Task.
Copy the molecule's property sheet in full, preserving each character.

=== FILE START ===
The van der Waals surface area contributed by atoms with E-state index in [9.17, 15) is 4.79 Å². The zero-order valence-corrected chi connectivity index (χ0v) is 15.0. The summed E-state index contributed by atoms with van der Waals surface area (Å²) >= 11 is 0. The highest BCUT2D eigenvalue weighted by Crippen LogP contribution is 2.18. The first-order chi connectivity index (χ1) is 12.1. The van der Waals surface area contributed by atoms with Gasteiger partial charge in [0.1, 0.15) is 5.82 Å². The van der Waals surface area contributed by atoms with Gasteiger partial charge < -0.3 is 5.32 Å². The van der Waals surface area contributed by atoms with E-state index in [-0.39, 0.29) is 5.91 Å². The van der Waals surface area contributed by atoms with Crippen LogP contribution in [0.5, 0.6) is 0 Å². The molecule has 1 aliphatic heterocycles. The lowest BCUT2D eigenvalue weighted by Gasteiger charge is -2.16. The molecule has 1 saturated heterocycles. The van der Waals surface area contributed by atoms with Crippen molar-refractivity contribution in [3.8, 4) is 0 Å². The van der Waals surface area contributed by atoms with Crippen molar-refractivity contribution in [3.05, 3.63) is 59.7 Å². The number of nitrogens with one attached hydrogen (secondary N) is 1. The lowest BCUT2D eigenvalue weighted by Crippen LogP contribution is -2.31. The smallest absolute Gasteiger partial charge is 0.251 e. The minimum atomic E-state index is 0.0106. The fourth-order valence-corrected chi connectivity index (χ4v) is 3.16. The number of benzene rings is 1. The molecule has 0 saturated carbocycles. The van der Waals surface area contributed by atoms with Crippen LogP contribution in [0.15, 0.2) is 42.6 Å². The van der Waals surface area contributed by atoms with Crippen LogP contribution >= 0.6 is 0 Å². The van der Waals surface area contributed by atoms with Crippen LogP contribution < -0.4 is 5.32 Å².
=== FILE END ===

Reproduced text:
The van der Waals surface area contributed by atoms with E-state index in [9.17, 15) is 4.79 Å². The zero-order valence-corrected chi connectivity index (χ0v) is 15.0. The summed E-state index contributed by atoms with van der Waals surface area (Å²) >= 11 is 0. The highest BCUT2D eigenvalue weighted by Crippen LogP contribution is 2.18. The first-order chi connectivity index (χ1) is 12.1. The van der Waals surface area contributed by atoms with Gasteiger partial charge in [0.1, 0.15) is 5.82 Å². The van der Waals surface area contributed by atoms with Gasteiger partial charge < -0.3 is 5.32 Å². The van der Waals surface area contributed by atoms with E-state index in [-0.39, 0.29) is 5.91 Å². The van der Waals surface area contributed by atoms with Crippen LogP contribution in [0.5, 0.6) is 0 Å². The molecule has 1 aliphatic heterocycles. The lowest BCUT2D eigenvalue weighted by Gasteiger charge is -2.16. The molecule has 1 saturated heterocycles. The van der Waals surface area contributed by atoms with Crippen molar-refractivity contribution in [3.8, 4) is 0 Å². The van der Waals surface area contributed by atoms with Crippen molar-refractivity contribution in [3.05, 3.63) is 59.7 Å². The number of nitrogens with one attached hydrogen (secondary N) is 1. The lowest BCUT2D eigenvalue weighted by Crippen LogP contribution is -2.31. The smallest absolute Gasteiger partial charge is 0.251 e. The minimum atomic E-state index is 0.0106. The fourth-order valence-corrected chi connectivity index (χ4v) is 3.16. The number of benzene rings is 1. The molecule has 0 saturated carbocycles. The van der Waals surface area contributed by atoms with Crippen LogP contribution in [0.15, 0.2) is 42.6 Å². The van der Waals surface area contributed by atoms with Crippen LogP contribution >= 0.6 is 0 Å². The van der Waals surface area contributed by atoms with Crippen LogP contribution < -0.4 is 5.32 Å².